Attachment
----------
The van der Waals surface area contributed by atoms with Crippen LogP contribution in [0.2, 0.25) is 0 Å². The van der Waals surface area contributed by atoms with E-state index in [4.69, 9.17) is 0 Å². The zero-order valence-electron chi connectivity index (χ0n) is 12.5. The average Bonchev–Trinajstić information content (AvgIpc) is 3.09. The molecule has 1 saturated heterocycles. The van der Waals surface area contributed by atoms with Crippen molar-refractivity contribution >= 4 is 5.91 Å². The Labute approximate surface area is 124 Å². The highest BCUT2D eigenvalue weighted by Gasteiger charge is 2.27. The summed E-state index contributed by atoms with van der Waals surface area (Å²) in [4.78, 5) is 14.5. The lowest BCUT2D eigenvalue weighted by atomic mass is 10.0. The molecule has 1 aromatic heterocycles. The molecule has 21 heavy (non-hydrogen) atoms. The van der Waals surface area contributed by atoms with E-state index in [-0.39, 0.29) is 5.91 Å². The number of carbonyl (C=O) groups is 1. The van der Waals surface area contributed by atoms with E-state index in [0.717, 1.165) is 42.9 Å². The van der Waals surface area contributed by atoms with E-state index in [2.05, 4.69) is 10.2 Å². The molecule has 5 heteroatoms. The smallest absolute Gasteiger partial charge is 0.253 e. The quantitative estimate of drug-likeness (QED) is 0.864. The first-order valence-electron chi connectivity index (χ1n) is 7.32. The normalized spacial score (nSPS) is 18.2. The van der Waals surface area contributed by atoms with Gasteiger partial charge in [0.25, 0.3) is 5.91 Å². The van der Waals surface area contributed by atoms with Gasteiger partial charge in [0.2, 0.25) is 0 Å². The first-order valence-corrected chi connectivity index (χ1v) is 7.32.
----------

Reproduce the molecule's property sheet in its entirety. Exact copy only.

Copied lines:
The van der Waals surface area contributed by atoms with Crippen LogP contribution in [0.2, 0.25) is 0 Å². The van der Waals surface area contributed by atoms with E-state index in [4.69, 9.17) is 0 Å². The zero-order valence-electron chi connectivity index (χ0n) is 12.5. The average Bonchev–Trinajstić information content (AvgIpc) is 3.09. The molecule has 1 saturated heterocycles. The van der Waals surface area contributed by atoms with Crippen molar-refractivity contribution >= 4 is 5.91 Å². The Labute approximate surface area is 124 Å². The highest BCUT2D eigenvalue weighted by Gasteiger charge is 2.27. The summed E-state index contributed by atoms with van der Waals surface area (Å²) in [4.78, 5) is 14.5. The lowest BCUT2D eigenvalue weighted by atomic mass is 10.0. The molecule has 1 aromatic heterocycles. The molecule has 21 heavy (non-hydrogen) atoms. The van der Waals surface area contributed by atoms with E-state index in [-0.39, 0.29) is 5.91 Å². The number of carbonyl (C=O) groups is 1. The van der Waals surface area contributed by atoms with E-state index in [0.717, 1.165) is 42.9 Å². The van der Waals surface area contributed by atoms with E-state index in [2.05, 4.69) is 10.2 Å². The molecule has 5 heteroatoms. The smallest absolute Gasteiger partial charge is 0.253 e. The quantitative estimate of drug-likeness (QED) is 0.864. The first-order valence-electron chi connectivity index (χ1n) is 7.32. The normalized spacial score (nSPS) is 18.2. The van der Waals surface area contributed by atoms with Gasteiger partial charge in [0.25, 0.3) is 5.91 Å². The van der Waals surface area contributed by atoms with Gasteiger partial charge in [0.2, 0.25) is 0 Å². The first-order valence-corrected chi connectivity index (χ1v) is 7.32.